–          Part 2 –

2013 begins with chats around the holidays, with too much food (for some), gifts and family gatherings. At school, the collective imaginary is the subject of the first week.

Globalization has created new multicultural places. Andorra is one. However, learning to live in diversity is a slow process that requires little, but deep, changes in the cultural code of a society.

On the occasion of the winter festivities, many adults are experiencing dilemmas facing so many magical characters. The local imaginary is rich with the universal figure of Santa Claus, el tió from the popular culture, and the Reyes Magos at halfway. While being beautiful, we must recognize that it can be problematic to the pocket of many, and in terms of values ​​for some. The situation increases in difficulty when mom and dad are from two other different cultures, so we get more popular figures added for the winter celebrations. Dealing with so many magical Beings (we have at least five), raises several questions: First, how can we prevent the festivities from becoming waste peak season, fueling commercial interests at the expense of nature, of the poor areas of the world — multiply exploited so that we could find an accessible (although not cheap), market offer — and ultimately against our annual budget? Secondly, how can a family incorporate a figure that does not belong to their culture or is even incompatible, without feeling culturally repressed by the host society? And third, how can this be resolved in favor of the child, not to feel odd, excluded for having different habits at home?

All these questions touch a common theme: education. A good solution aims to send positive messages to children and make the holidays an opportunity to learn how to become a conscious and responsible consumer towards nature and a solidary citizen to the world.

The festivities are also a wonderful opportunity to discover the richness of diversity, as it was for children 4-5 years old who go to an Andorran school and that one day had discovered another personage who brings sweets and gifts to children in a different country and that it gets even to some houses in the Principality. The children were delighted to reach the conclusion that “there are many magical Beings working together, helping each other, for children to be pleased and happy”. It was a wonderful discovery and, enthusiastically, they asked the child who had spoken about this new being, to tell them more. There was an interesting exchange of observations. Within the magic of the moment, they also reasoned about more earthly aspects as the physical ability of one or another mysterious character, or on how fortunate they (the children) are to live in a world with so many fantastic creatures who want to see them happy.

The dialogue, masterly stimulated by the educator — herself a magical person for knowing how to listen the little ones and guide them in the world of diversity through magic — has revealed that children of young ages have not only the capacity to welcome different cultures, but they are also highly creative in searching for the positive potential of novelty, recognizing the richness of diversity.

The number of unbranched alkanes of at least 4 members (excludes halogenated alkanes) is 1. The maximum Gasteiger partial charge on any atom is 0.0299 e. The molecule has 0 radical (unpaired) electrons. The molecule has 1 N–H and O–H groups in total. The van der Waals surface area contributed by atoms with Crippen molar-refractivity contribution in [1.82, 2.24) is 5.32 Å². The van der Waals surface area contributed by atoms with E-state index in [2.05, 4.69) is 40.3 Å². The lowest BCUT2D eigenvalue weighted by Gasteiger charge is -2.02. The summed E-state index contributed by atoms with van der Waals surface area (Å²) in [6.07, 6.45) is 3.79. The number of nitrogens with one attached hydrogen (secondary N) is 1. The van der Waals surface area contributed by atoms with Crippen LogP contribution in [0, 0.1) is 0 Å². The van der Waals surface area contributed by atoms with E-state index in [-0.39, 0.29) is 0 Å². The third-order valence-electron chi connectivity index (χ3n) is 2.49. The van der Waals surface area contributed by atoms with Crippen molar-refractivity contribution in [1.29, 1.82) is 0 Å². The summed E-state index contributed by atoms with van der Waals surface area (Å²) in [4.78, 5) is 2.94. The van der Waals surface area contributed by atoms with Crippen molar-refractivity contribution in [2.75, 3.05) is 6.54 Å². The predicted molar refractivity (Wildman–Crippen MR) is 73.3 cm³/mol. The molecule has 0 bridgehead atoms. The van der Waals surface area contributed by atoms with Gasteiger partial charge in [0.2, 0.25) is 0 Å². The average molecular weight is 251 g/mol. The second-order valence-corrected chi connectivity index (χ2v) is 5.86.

This little episode has many meanings. By giving them the opportunity to talk on a subject that is so close to their hearts, the teacher worked more than a subject of winter traditions. She has been working with children verbal and emotional expression, inclusion and group cohesion, skills for dialogue, and has guided them to a very important learning for self-esteem: different is richness; she also helped them cultivate creativity. All this in less than half an hour.

Certainly there must be many educators as the one in my story. What we need is make them visible, making it possible for others to be inspired by them, believe that one can, although not always easy. Remember that despite the institutional framework, the school – likewise society — is made of people, and in the first place of educators and pupils.

This is a brilliant example of how the school has a major role and opportunity — to share with parents and civil society, indeed, but even more important for children because of the time they spend in school and due to certain authority teachers have (especially if exercised with love) — to act for improvement of a culture, to change a culture of I into a culture of us; go from a culture of responding with violence or run away in front of a conflict, towards a culture of dialogue and joint search for solutions. Parents may one day discover that their sons and daughters are turning into — and helping them become — more conscious consumers. And all together they could find ways to sustainably celebrate so many cultures that are present in the society in which they live. Beginning with school that provides space for incoming cultures to be known, following the example of the teacher in my real story, using dialogue to enrich the host culture and to build a culture of peace.

Aura Trifu, mediator and peace worker

January 10, 2013